Although this isn't a great paper from a statistical perspective, the questions raised about it are of general interest and deserve discussion. D. Hand, in Measuring classifier performance: a coherent alternative to the area under the ROC curve, Mach Learn (2009) 77: 103–123 (referenced in this related question) provides an important key.

Hand considers two classes labeled $$k=0$$ and $$k=1$$, prevalences $$\pi_k$$, and density functions $$f_k(s)$$ describing the distribution within each class of a score $$s$$ that is monotonically increasing with the probability of membership in class $$1$$. The cost of misclassification into class $$k$$ is $$c_k$$, with $$c$$ the cost ratio for misclassification into class $$0$$, $$c =c_0/(c_0+c_1)$$.

When the cost ratio is expressed this way and you have the correct model for the probability of class membership, the cost-optimal probability cutoff for class assignment is $$c$$. Thus a generic measure of model quality might not provide much guidance in applying the model. What's critical is having a well calibrated model of class membership probability, particularly for probabilities near the ultimate decision point if the relative misclassification costs are known. Put another way, any choice of a probability or score cutoff is making an implicit choice about those relative costs.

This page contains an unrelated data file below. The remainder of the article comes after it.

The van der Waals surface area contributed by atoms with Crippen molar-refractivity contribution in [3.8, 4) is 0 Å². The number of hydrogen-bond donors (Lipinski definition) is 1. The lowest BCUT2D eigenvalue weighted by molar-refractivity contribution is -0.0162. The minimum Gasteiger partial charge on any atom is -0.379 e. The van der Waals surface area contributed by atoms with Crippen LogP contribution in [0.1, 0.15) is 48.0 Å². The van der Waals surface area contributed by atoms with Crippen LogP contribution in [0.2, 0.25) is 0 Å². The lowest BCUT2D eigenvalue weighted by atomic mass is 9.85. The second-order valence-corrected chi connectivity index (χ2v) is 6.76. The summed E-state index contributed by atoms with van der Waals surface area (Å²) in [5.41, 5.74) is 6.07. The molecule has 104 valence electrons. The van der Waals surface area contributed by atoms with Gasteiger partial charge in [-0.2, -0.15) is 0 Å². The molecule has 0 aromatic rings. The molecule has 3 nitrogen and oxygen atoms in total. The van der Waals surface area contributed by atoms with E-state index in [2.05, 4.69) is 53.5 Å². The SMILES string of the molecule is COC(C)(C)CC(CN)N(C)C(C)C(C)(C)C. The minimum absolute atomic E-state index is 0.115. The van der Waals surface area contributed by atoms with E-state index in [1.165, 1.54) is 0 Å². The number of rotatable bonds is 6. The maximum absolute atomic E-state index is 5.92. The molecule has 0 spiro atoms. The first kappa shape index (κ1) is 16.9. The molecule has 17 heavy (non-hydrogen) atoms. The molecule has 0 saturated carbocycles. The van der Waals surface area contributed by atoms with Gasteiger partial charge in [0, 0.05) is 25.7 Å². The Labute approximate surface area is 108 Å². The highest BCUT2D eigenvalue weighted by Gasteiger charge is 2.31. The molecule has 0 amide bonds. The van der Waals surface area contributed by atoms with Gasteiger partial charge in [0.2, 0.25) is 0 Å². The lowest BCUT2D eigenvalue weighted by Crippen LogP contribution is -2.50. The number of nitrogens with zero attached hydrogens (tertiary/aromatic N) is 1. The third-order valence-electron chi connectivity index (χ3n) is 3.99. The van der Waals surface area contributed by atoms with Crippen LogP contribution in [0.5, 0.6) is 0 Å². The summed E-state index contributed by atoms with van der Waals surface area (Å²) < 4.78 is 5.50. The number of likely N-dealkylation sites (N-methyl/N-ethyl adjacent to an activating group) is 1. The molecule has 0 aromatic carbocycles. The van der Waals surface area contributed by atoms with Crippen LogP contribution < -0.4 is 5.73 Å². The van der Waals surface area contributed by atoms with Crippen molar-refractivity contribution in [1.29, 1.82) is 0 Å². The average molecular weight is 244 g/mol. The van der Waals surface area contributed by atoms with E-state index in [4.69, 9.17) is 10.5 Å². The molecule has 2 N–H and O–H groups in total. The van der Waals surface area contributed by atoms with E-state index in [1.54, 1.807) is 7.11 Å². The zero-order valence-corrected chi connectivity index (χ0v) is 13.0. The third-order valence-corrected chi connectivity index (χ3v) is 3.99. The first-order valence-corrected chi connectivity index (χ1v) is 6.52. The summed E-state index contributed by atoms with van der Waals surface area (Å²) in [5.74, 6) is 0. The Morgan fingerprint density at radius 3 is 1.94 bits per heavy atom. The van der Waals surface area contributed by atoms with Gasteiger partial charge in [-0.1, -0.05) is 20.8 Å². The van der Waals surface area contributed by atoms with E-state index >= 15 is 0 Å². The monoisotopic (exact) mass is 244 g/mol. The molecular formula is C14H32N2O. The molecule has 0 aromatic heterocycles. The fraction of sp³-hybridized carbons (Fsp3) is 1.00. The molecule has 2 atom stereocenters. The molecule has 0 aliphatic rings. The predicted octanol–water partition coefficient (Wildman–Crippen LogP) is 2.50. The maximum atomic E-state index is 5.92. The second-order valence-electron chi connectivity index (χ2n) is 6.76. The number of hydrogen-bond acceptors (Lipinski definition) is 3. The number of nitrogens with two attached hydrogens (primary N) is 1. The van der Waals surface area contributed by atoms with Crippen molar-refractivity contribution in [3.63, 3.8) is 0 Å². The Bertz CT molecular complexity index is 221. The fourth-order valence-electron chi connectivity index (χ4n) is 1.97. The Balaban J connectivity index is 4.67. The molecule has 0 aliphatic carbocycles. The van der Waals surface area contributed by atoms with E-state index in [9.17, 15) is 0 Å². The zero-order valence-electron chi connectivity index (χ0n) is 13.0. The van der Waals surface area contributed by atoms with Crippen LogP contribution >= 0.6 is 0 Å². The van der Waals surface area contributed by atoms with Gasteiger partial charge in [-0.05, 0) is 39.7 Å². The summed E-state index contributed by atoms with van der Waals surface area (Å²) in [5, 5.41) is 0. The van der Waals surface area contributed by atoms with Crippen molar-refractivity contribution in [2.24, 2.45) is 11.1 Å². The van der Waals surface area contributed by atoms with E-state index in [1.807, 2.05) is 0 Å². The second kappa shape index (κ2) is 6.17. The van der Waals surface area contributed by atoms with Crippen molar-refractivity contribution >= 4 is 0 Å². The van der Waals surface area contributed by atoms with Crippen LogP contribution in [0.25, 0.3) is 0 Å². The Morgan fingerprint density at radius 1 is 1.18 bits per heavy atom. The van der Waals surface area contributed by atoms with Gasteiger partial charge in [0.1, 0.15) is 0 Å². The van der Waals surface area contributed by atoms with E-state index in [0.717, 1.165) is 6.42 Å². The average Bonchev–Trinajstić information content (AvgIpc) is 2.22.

Hand shows (page 111) that the area under the ROC curve, the AUC,

is equivalent to taking an average of the losses corresponding to different cost ratios $$c$$, where the average is calculated according to the distribution:

$$w(c) = \pi_0 f_0 (P_1^{-1}(c)) \left| \frac{dP_1^{-1}(c)}{dc} \right| + \pi_1 f_1 (P_1^{-1}(c)) \left| \frac{dP_1^{-1}(c)}{dc} \right|.$$

Here, $$P_1^{-1}(c)$$ represents the cost-optimal score/probability threshold for classification. This illustrates two problems with using the AUC to compare different classifiers. First, as Hand continues;